By Claudia Neville Cadwallader
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Police, Adjective

This article is over 13 years, 9 months old
Director: Corneliu Porumboiu; Out now
Issue 351

The trailer to Police, Adjective is full of dialogue and action. It centres itself on the problem of teenage hashish smoking in Romania and is accompanied by an upbeat tune. Much of this seems in direct contrast to the film itself, which is powerful in its bleakness, realism and silence.

There is nothing epic here – the people are ordinary and the film spans just three days. The only big things in the film are the structures and systems within which the characters live and with which they struggle. An incredibly moving piece of art is created out of what is unflinchingly everyday.

Drugs, and the question of legalisation or criminalisation, are a central part of the story. The protagonist, Cristi, is a police officer tailing a boy whose friend and fellow hashish smoker, Alex, has squealed on him as a supplier. Cristi insists that he has nothing on the boy, Victor, after tailing him for eight days, and expresses his conviction that they are going to ruin Victor’s life for nothing. This personal responsibility, and subsequent sense that to allow his superiors to “get him” would be a betrayal, puts Cristi in opposition with his own position as an officer and with his boss.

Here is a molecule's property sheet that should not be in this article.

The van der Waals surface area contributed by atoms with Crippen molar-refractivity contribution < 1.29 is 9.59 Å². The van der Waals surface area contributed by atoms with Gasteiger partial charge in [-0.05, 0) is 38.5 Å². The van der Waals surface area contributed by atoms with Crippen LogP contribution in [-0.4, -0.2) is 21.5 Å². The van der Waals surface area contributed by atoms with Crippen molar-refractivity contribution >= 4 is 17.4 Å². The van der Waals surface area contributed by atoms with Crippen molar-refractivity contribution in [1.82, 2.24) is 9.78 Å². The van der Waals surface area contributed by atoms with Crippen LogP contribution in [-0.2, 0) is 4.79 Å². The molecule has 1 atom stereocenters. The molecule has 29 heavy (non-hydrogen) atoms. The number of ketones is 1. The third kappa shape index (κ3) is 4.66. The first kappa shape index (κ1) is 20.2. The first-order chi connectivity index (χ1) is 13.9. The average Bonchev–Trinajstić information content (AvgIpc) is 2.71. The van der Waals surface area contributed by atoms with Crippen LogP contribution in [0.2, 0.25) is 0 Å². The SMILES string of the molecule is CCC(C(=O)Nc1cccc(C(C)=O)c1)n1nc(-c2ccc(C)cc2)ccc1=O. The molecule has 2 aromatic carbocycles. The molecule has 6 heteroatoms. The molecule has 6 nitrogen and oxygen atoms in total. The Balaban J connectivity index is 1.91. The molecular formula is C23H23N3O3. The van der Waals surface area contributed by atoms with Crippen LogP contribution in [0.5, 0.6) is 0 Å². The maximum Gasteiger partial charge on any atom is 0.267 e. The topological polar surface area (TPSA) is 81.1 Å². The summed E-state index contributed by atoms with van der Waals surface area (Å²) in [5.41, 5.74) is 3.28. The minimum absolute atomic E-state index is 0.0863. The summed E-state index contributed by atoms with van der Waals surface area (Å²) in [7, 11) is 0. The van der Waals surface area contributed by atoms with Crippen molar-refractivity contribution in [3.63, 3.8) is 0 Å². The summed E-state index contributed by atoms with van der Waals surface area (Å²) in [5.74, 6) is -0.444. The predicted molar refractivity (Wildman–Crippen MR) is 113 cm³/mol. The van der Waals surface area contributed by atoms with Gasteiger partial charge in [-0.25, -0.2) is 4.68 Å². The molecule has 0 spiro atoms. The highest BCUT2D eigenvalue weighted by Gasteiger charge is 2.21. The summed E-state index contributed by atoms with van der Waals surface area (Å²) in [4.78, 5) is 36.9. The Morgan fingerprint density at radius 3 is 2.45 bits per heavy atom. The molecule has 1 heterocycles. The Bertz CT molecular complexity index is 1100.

“You no longer know what you are,” his boss fumes. We suspect this is true. Cristi struggles to come to terms with his role as a tool of someone else’s justice as, alone with his thoughts, he trails the teenagers round Brasov. These long stretches of silence, coupled with long-distance shots of Cristi moving around the city, are agonising and essential. Both viewer and protagonist are reduced to little more than CCTV cameras. The absence of Cristi’s vocalised thoughts becomes a black hole that draws you in and forces you to confront his problem as your own.

The tension between an individual and their society, the questions and conflicts that arise from societal organisation and relations between people both in word and in deed, are brought to a head in the inevitable confrontation between Cristi and his boss.

The intuitive morality Cristi wants to adhere to is individualistic and to his superior represents the anarchy the police exist to suppress. The alternative is the status quo of society in which Cristi is an exile in his own land, speaking a language and living by laws that do not belong to him, which can be changed, or not, without his approval or permission.

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